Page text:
First Thoughts: Loake and Herring Shoes

Herring Shoes

So after being disappointed with the price and range of shoes at David Jones (and Australia in general), I turned to Herring Shoes; an online, UK-based shoes store that stocks a large range of shoe brands, at pretty awesome prices. A pair of Loake 202’s (which I bought), cost $369 at David Jones; including postage, and my $10 off coupon, the same model was only $220 at Herring.

Not only do they have great prices, they have a massive range of shoes, including Loake, Church’s, Barker, and their own house brand; as well as a range of accessories.

The best part for me however, was the postage; from when I ordered them, they only took 5 days to arrive. That alone is enough for me to be a return shopper, but the range and prices that are offered make me think that I have found my new shoe supplier.

The only negative that I can find is that, because I live outside the UK, if I ever do have to return a pair of shoes, I will have to pay the postage costs; still, I can avoid that by not returning anything.

The shoes also came with a Herring branded shoe horn, and a tin of polish matching the shoes, as well as info booklets for Herring and Loake. The shoe horn is nothing special (but still definitely appreciated), but the polish is a nice touch, and I look forward to seeing how well it works.

Loake Shoes

Style wise, the shoes look great, and they fit perfectly; a dark brown wingtip, in a size that fits my foot, the only flaw that I can find with these shoes is that they are corrected-grain leather. I knew that going in however, and I wouldn’t expect any different from a shoe at this price; at a total of $220, they are only slightly more expensive than my Charles Tyrwhitt shoes, and at least as good. I’ve only had them for a few hours now, so can’t speak to the long-term quality, but I will have a proper review in a couple of weeks. My first impression is that I love them, and I’m hoping they will hold up well.

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Fresh out of the box, in direct sunlight

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With a light coat of polish

 

 

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A Guide to Cufflinks

I love cufflinks; all but one of my dress shirts have french cuffs. As a matter of fact, unless I absolutely love the rest of the shirt, and I’m buying it at a discount, french cuffs are a prerequisite. I covered the different types of cuffs in my Guide to Collars and Cuffs, but as a quick refresher, this is a regular button cuff:

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Single-Button Barrel Cuff

And this is the french cuff:

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The French Cuff

 

When in doubt stick with the basics.

My favorite cufflinks are a pair of plain silver-coloured ones that I bought on eBay years ago for about $7; I wear them most days, they are simple, elegant, formal, and match with my other accessories.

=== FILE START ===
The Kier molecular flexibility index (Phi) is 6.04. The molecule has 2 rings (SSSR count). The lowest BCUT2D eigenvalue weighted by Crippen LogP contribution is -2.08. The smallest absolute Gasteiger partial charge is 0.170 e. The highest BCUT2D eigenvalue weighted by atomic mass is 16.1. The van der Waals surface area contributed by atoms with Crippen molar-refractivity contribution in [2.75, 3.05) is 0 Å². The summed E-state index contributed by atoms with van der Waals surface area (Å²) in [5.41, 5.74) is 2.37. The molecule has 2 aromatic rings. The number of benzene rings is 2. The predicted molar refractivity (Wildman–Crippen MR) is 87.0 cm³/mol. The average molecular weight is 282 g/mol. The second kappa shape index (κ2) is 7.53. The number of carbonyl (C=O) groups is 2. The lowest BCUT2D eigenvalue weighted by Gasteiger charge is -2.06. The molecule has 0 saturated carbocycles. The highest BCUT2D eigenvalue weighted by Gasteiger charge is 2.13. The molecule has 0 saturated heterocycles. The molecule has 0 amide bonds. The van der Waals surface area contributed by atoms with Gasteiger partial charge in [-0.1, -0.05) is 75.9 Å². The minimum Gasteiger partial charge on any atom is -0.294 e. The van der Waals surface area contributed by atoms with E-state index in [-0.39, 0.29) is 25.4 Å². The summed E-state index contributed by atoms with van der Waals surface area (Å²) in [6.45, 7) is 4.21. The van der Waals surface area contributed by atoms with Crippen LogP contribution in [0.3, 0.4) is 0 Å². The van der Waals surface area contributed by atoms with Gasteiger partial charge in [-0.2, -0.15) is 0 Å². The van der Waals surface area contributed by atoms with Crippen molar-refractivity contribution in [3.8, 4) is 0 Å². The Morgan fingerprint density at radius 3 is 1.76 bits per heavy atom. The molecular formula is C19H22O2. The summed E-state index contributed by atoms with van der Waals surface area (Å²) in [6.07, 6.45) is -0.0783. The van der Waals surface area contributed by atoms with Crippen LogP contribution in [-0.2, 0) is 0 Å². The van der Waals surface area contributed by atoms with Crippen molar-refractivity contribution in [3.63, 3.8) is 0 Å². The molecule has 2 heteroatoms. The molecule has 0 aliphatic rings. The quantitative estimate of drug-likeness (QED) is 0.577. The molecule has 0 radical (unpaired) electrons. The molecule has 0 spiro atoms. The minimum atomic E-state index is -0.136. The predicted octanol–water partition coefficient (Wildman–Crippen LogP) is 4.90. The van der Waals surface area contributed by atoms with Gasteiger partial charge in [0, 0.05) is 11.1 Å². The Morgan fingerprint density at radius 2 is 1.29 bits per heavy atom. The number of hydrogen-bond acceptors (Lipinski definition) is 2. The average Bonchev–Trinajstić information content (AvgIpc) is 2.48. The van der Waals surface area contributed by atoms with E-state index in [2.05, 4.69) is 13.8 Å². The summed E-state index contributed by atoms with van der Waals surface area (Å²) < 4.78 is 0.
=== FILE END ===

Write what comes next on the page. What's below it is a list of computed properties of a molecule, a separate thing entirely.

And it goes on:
Silver Square

For more formal occasions I have a pair of black and gold cufflinks (similar to the pair pictured) that I picked up for $10 at a thrift store.

Black Gold

 

What they have in common is that they are both subtle, and simple designs; things that don’t stand out or draw attention, but will still work with most outfits or occasions.

A bit of subtle flair

The basics are good, but cufflinks are a perfect way to add a bit of flair to an outfit, without being over the top. I’m fond of adding a bit of colour with glossy enamel cufflinks; I like a Fleur-De-Lis motif, but you can also show off your patriotism with flags, or your school pride (assuming you went to a school fancy enough to have its own cufflinks). Old coins can also be turned into unique cufflinks.

Cufflinks

A Little Novelty

Novelty cufflinks are a great way to subtly show off your interests, and can work as good conversational pieces (just don’t be the one to draw attention to them). I have three sets of novelty cufflinks; a pair of playing cards, dominoes, and a pair that are actually 8GB flash drives (so that I can pretend to be a spy).

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These types of cufflinks are fine for everyday office attire and more casual events, but I wouldn’t bring them out for formal occasions or first dates (the second or third date should be fine). If you do have a formal occasion, your best option is…

Black and White (and Gold)

When it comes to black tie events, your best option is either Mother of Pearl, or black Onyx; the setting should either be Silver or Gold. I prefer Silver with Mother of Pearl, and Gold with Onyx.

Black Tie

Notice the cufflinks in the image above are double-sided, and joined by a short chain; these are considered the most formal type, and are the best option for Black Tie.

When To Wear Them

French cuff shirts are generally perceived as more formal, but the truth is they are acceptable in every situation that regular button cuffs are; the degree of formality would be determined by what else you are wearing (suit, sportcoat, blazer, etc), and the cufflinks that you choose. Ultimately, wear them when you have the desire.

Recommended Reading

If you are looking for a more in-depth guide to cufflinks, check out this article by Real Men Real Style; it goes into great detail about the different types and styles of cufflinks, and I recommend reading it. It also has lots of pictures.